Lyrid meteor shower best before dawn

From EarthSky Facebook friend Guy Livesay. He wrote, ‘ Didn’t see many Lyrids on the 21st or 22nd in Eastern NC. This is from the 21st. There’s actually 2 in this shot very close together.’

Above: Photo of a Lyrid meteor via EarthSky Facebook friend Guy Livesay

It’s Lyrid meteor time! Best of all, the skinny and almost-new lunar crescent won’t obtrude on this year’s production. In a dark sky, you might see as many as 10 to 15 meteors per hour at its peak. Before dawn on Wednesday will probably feature the greatest number of meteors.

We expect some Lyrid meteors to fly between late evening on Sunday (April 19) until dawn Monday (April 20). And we anticipate a greater number of meteors from late night Monday (April 20) until dawn Tuesday (April 21). Before dawn Wednesday – April 22, 2018 – will probably be best, but try again from Wednesday night (April 22) until dawn Thursday (April 23) if you’re game. Generally, the greatest number of meteors fall in the few hours before dawn. That’s when the radiant point – near the star Vega in the constellation Lyra – is highest in the sky, and when you’re likely to see the most meteors.

Note for Southern Hemisphere observers: Because this shower’s radiant point is so far north on the sky’s dome, the star Vega rises only in the hours before dawn. It’ll be lower in the sky for you than for us farther north on Earth’s globe, when dawn breaks. That’s why you’ll see fewer Lyrid meteors. Still, you might see some! Try watching before morning dawn on April 20, 21 and 22.

Good news for all of us this year: The moon turns new less than one day after the expected peak, leaving the night sky dark for meteor-watching.

More good news: Before dawn, you can see the three planets, Jupiter, Saturn and Mars!

April 2020 morning planets.

Three bright morning planets – Jupiter, Saturn and Mars – light up the predawn/dawn sky in April 2020.

The Lyrids aren’t the sky’s richest meteor shower. You might see as many as 10 to 20 meteors per hour in the few hours before Sunday’s dawn. But the Lyrids aren’t an altogether predictable shower. In rare instances, they can bombard the sky with some 60 to 100 meteors per hour.

We’re not expecting a Lyrid meteor outburst this year, but even catching a few meteors before dawn counts as a thrill.

Plus this shower sometimes produces fireballs, or exceptionally bright meteors.

Lyrid meteors radiate from near the bright star Vega in the constellation Lyra the Harp. Read more about the Lyrid’s radiant point.

Why watch for meteors before dawn? Although there are exceptions, most meteor showers are best in the hours after midnight. The key is the shower’s radiant point, in this case in the approximate direction to the bright star Vega. This star rises over the northeast horizon by around mid-evening (9 to 10 p.m. local time) at mid-northern latitudes. South of the equator, this star rises later, in the hours before dawn. The higher that Vega appears in your sky, the more Lyrid meteors you’re likely to see. Since this brilliant beauty of a star soars to its highest point at or near dawn, the best viewing of this shower is usually around then.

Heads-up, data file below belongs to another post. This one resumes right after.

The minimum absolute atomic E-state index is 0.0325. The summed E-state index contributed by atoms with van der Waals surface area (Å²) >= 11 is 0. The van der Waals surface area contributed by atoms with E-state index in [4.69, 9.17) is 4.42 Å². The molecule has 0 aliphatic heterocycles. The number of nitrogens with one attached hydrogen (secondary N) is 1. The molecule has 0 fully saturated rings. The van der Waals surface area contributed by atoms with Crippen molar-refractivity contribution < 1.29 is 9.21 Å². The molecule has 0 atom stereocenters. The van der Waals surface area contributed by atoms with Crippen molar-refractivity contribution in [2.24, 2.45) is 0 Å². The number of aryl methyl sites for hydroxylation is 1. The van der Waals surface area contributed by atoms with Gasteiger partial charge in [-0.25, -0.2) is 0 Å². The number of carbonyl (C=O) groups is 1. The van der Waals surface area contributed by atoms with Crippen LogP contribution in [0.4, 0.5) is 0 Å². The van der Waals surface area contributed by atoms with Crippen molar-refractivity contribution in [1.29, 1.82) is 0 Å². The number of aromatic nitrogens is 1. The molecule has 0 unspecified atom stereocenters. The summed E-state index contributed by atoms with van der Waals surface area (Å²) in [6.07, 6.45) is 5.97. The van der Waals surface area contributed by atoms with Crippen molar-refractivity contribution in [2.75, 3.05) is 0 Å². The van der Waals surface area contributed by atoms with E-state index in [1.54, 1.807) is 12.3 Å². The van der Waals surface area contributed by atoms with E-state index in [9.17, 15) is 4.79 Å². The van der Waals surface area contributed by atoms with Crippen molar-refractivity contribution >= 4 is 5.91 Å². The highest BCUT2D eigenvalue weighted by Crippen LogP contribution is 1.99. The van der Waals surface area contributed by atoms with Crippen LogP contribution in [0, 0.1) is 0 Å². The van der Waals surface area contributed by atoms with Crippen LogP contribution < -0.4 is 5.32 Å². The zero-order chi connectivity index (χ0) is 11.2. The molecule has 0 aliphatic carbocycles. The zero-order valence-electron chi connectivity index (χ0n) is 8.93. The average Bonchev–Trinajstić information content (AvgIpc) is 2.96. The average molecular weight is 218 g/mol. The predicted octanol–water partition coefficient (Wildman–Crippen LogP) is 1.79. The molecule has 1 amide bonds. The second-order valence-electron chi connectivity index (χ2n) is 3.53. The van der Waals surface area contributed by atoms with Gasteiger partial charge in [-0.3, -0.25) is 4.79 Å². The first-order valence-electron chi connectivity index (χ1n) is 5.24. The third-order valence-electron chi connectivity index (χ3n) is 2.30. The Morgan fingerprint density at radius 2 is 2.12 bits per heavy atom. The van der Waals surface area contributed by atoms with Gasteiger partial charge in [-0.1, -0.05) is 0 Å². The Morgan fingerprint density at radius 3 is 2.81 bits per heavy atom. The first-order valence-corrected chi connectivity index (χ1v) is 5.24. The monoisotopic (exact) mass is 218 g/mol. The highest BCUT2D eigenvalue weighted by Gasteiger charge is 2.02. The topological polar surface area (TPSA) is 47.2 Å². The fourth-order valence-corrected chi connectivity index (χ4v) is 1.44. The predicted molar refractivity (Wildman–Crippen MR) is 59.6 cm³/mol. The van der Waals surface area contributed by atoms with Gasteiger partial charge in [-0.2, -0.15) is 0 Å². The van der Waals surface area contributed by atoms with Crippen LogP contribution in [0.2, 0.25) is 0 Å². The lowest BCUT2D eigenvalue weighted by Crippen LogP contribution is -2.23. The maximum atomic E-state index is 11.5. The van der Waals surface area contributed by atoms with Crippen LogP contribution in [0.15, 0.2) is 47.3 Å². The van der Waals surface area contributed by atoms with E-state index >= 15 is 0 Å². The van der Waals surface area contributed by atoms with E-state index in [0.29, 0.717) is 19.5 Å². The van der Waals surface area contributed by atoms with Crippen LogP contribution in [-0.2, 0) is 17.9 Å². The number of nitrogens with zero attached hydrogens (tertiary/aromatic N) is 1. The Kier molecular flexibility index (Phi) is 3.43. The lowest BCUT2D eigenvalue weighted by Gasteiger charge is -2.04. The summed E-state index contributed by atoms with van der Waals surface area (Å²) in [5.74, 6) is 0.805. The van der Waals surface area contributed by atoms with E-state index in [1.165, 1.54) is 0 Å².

Click here to find out when Vega rises into your sky.

Remember, though … you don’t have identify the meteor shower radiant point to enjoy the Lyrid meteors. The meteors radiant from a single point, but they can be seen flying in all parts of the night sky.

Read more about the Lyrid’s radiant point.

Simon Lee Waldrum caught this Lyrid meteor during 2017’s shower. Gorgeous!

Like most meteors in annual showers, Lyrid meteors are the debris of a comet orbiting the sun. They burn up in the atmosphere about 60 miles (100 km) up. Vega, meanwhile, is not really connected with the meteors. It lies trillions of times farther away at 25 light-years.

If you want to watch the shower, be sure to find a place away from artificial lights. Simply recline comfortably while looking in a relaxed way in all parts of the sky.

Want more? Try these links:

Everything you need to know: Lyrid meteor shower

Top ten tips for meteor watchers

EarthSky’s meteor shower guide for 2020

Manoj Kesavan caught this meteor in moonlight on the morning of April 16, as the Lyrid shower was just beginning. He was in Tongariro National Park in New Zealand. He wrote:

Manoj Kesavan caught this meteor in moonlight during 2016’s Lyrid meteor shower, from Tongariro National Park in New Zealand. He wrote: “I have seen the Milky Way rising over the volcanic complex at various seasons and moon phases. Have shot timelapes and star trails on the volcanic valley which was glacially carved out during the last ice age. This particular one is lit by almost 50 percent moonlight … this scene never gets old for me!”

Bottom line: The best time to watch Lyrid meteor shower is during the dark hours before dawn, on April 22, 2020. Try watching the mornings before and after, too.

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Bruce McClure